small batch

A Trinity of Teeling Whiskey

Kicking off a small Irish whiskey series here on, we take a look at the trinity of releases from  Teeling Whiskey Co.  Owners Stephen and Jack Teeling not only have Irish whiskey running through their veins, it flows through their family blood line.  See, back in the late 1700s, a Teeling was distilling whiskey in Dublin.

In recent times, John Teeling, Stephen and Jack’s father, founded the Cooley distillery in the 1980s.  The brothers learned all they could about the whiskey business.  However, when the distillery was purchased by Beam in 2012, Stephen and Jack sold their Cooley shares and used the money to start an independent distilling company – the first new Dublin distillery in a very long time.  That company was given the family name – Teeling Whiskey Co.

The brothers brought in distiller and micro-brewer Alex Chasko from Oregon to help with distillation.  While the company is currently distilling whiskey, it’s not mature enough to actually be called Irish whiskey.  Like Scotch, Irish whiskey must age a minimum of three years and a day to carry the name.

In the meantime, Teeling has sourced some whiskey from a distillery they know well – the Cooley distillery.  Though the company sells other expressions, their core range is built upon three whiskies: a Small Batch, Single Grain and Single Malt.  Let’s take a look.

Photo courtesy of Teeling Whiskey Co.

Photo courtesy of Teeling Whiskey Co.

Teeling Small Batch

A blend of malt and grain whiskey, Teeling Small Batch comes non-chill filtered and bottled at 46%.  The primary maturation takes place in ex-bourbon casks.  The blend is then finished in ex-rum casks for six months.

The nose starts off slightly harsh and rum-sweet.  After a few moments, the alcohol vapors disappear and make room for sweet grain, clove honey and spiced vanilla.  On entry, lovely vanilla ice cream mingles with malted grain and a touch of oak.  A bit of baking spice shows up towards the end and well into the sweet finish.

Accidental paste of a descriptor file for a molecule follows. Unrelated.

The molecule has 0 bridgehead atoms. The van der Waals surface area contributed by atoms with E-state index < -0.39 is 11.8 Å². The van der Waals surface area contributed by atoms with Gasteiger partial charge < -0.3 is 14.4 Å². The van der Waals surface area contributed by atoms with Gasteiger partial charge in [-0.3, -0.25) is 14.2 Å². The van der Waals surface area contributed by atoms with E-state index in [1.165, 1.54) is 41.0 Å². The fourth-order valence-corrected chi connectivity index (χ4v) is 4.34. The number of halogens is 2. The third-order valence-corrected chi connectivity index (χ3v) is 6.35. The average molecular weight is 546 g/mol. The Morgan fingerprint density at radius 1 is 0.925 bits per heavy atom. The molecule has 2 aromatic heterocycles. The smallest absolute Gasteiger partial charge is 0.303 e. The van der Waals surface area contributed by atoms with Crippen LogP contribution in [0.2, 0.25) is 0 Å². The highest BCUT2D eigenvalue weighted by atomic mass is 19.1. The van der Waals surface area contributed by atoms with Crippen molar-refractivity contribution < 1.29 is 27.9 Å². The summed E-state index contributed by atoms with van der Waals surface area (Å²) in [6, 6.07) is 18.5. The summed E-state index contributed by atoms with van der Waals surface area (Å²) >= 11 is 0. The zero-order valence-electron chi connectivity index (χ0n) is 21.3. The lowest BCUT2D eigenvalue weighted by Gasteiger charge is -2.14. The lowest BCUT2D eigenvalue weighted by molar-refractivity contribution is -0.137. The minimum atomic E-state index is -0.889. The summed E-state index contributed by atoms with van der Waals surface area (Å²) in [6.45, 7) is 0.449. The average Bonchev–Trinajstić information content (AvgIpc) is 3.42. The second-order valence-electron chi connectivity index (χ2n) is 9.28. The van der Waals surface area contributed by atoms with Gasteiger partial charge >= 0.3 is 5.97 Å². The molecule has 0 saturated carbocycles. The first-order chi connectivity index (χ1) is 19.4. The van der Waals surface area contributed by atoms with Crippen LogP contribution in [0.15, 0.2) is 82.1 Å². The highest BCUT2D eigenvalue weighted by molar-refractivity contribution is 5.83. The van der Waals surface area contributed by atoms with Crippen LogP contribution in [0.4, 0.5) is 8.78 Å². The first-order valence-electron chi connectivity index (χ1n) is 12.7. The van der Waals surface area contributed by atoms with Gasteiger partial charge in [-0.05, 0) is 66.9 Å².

Teeling Small Batch is a great blended Irish whiskey.  I like the subtle touch the rum cask finishing adds.  This is a solid blend that has a great mouthfeel and is flatout fun to drink.  Pour a glass and enjoy.


Teeling Single Grain

Single grain whiskey means there is an absence of malted barley in the mash bill. In the case of this Teeling Single Grain, the majority is made of corn.  Grain whiskey is usually lighter in style when compared to malt whiskey.  This expression is finished in California Cabernet Sauvignon wine barrels for an unknown period of time.  Like other Teeling whiskies, this one is un-chill filtered and bottled at 46% abv.

The nose is sweet and fruity thanks to the predominately corn makeup and wine finish.  Taste-wise, the wine finish is apparent.  This whiskey is full of big fruity red wine notes.  There’s a bit of spicy oak underneath, adding a little balance to the fruit flavors.  The finish is shorter and drier than the Small Batch.  It features a nice spiciness I wish were in the palate.

Grain whiskey is very delicate, and a cask finish can quickly overpower the whiskey’s character.  I think that’s what has happened here.  The wine cask finish has overtaken any whiskey notes instead of complimenting them.  This whiskey has very nice flavors, but I wished the wine notes would take a back seat to the whiskey.  That said, the wine finish does add richness to what might have been a bland grain whiskey.  If you go into this whiskey knowing that, you’ll enjoy this expression.


Teeling Single Malt

Here’s something you don’t see everyday.  Teeling Single Malt is a blend of malt whiskies aged in five types of wine casks:  Sherry, Port, Madeira, White Burgundy and Cabernet Sauvignon.  There’s no age statement here, but for what it’s worth this expression contains whiskey aged up to 23 years.

The nose for Teeling Single Malt is sweet and fruity, just not as much as their Single Grain release.  There’s a nice combination of candied berries and dried fruit alongside cereal grains, creamy toffee and some vanilla.  A bit of bright citrus pops up as well.  The full-bodied palate is similar to the nose, with malt, dried fruit and lemon rind proving to be the dominant flavors.  Honey adds some sweetness.  Astringent oak lurks in the background, as it adds to the layers here instead of overpowering them.  The finish is the longest of the three, carrying a honeyed fruit sweetness.

Teeling Single Malt is my favorite of the three expressions.  It’s the most complex and palate-pleasing to me.  The malted barley really holds up well to the wine barrel maturation.  Very nice.

(Note: Review samples were provided by Teeling Whiskey Co.)

A Taste of Bowmore Whiskies

Photo courtesy of Bowmore Distillery.

Photo courtesy of Bowmore Distillery.

Nestled on the eastern coast of Loch Indaal on Islay, Bowmore sits proudly as one of the oldest distilleries in Scotland.  It was founded in 1779, making it almost as old as the U.S.  The distillery is currently owned by Beam Suntory.  Each batch is overseen by Master Blender Rachel Barrie.

Bowmore produces a peaty whiskey, but it’s not as full and heavy as Laphroaig or Ardbeg whiskies.  The distillery still manages a small amount of traditional floor maltings, but the majority of malted barley comes from the mainland.